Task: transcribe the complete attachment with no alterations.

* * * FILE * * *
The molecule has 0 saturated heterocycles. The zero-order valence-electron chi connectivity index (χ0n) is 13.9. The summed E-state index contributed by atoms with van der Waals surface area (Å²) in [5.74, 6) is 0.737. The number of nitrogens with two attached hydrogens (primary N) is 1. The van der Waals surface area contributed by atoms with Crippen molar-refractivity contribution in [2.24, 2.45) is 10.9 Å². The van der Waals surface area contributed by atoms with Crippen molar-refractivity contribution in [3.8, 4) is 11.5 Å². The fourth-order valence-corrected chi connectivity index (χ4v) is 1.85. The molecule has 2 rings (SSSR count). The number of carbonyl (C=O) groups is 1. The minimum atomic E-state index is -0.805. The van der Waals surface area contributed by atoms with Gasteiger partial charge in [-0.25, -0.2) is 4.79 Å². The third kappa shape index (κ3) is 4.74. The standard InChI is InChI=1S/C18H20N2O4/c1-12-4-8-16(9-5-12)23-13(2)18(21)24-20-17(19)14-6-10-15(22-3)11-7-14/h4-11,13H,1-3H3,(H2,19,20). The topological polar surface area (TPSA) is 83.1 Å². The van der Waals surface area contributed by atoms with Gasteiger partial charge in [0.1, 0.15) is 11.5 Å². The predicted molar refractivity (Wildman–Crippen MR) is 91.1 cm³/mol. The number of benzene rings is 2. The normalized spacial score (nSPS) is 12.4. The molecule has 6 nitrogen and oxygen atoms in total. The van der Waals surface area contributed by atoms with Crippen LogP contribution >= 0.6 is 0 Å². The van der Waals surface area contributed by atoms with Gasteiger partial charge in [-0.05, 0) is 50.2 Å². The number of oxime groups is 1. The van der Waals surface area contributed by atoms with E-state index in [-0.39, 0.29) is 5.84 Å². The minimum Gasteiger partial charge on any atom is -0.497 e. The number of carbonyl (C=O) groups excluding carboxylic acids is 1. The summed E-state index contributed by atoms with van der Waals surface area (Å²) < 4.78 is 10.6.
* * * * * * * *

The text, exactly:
The molecule has 0 saturated heterocycles. The zero-order valence-electron chi connectivity index (χ0n) is 13.9. The summed E-state index contributed by atoms with van der Waals surface area (Å²) in [5.74, 6) is 0.737. The number of nitrogens with two attached hydrogens (primary N) is 1. The van der Waals surface area contributed by atoms with Crippen molar-refractivity contribution in [2.24, 2.45) is 10.9 Å². The van der Waals surface area contributed by atoms with Crippen molar-refractivity contribution in [3.8, 4) is 11.5 Å². The fourth-order valence-corrected chi connectivity index (χ4v) is 1.85. The molecule has 2 rings (SSSR count). The number of carbonyl (C=O) groups is 1. The minimum atomic E-state index is -0.805. The van der Waals surface area contributed by atoms with Gasteiger partial charge in [-0.25, -0.2) is 4.79 Å². The third kappa shape index (κ3) is 4.74. The standard InChI is InChI=1S/C18H20N2O4/c1-12-4-8-16(9-5-12)23-13(2)18(21)24-20-17(19)14-6-10-15(22-3)11-7-14/h4-11,13H,1-3H3,(H2,19,20). The topological polar surface area (TPSA) is 83.1 Å². The van der Waals surface area contributed by atoms with Gasteiger partial charge in [0.1, 0.15) is 11.5 Å². The predicted molar refractivity (Wildman–Crippen MR) is 91.1 cm³/mol. The number of benzene rings is 2. The normalized spacial score (nSPS) is 12.4. The molecule has 6 nitrogen and oxygen atoms in total. The van der Waals surface area contributed by atoms with Crippen LogP contribution >= 0.6 is 0 Å². The van der Waals surface area contributed by atoms with Gasteiger partial charge in [-0.05, 0) is 50.2 Å². The number of oxime groups is 1. The van der Waals surface area contributed by atoms with E-state index in [-0.39, 0.29) is 5.84 Å². The minimum Gasteiger partial charge on any atom is -0.497 e. The number of carbonyl (C=O) groups excluding carboxylic acids is 1. The summed E-state index contributed by atoms with van der Waals surface area (Å²) < 4.78 is 10.6.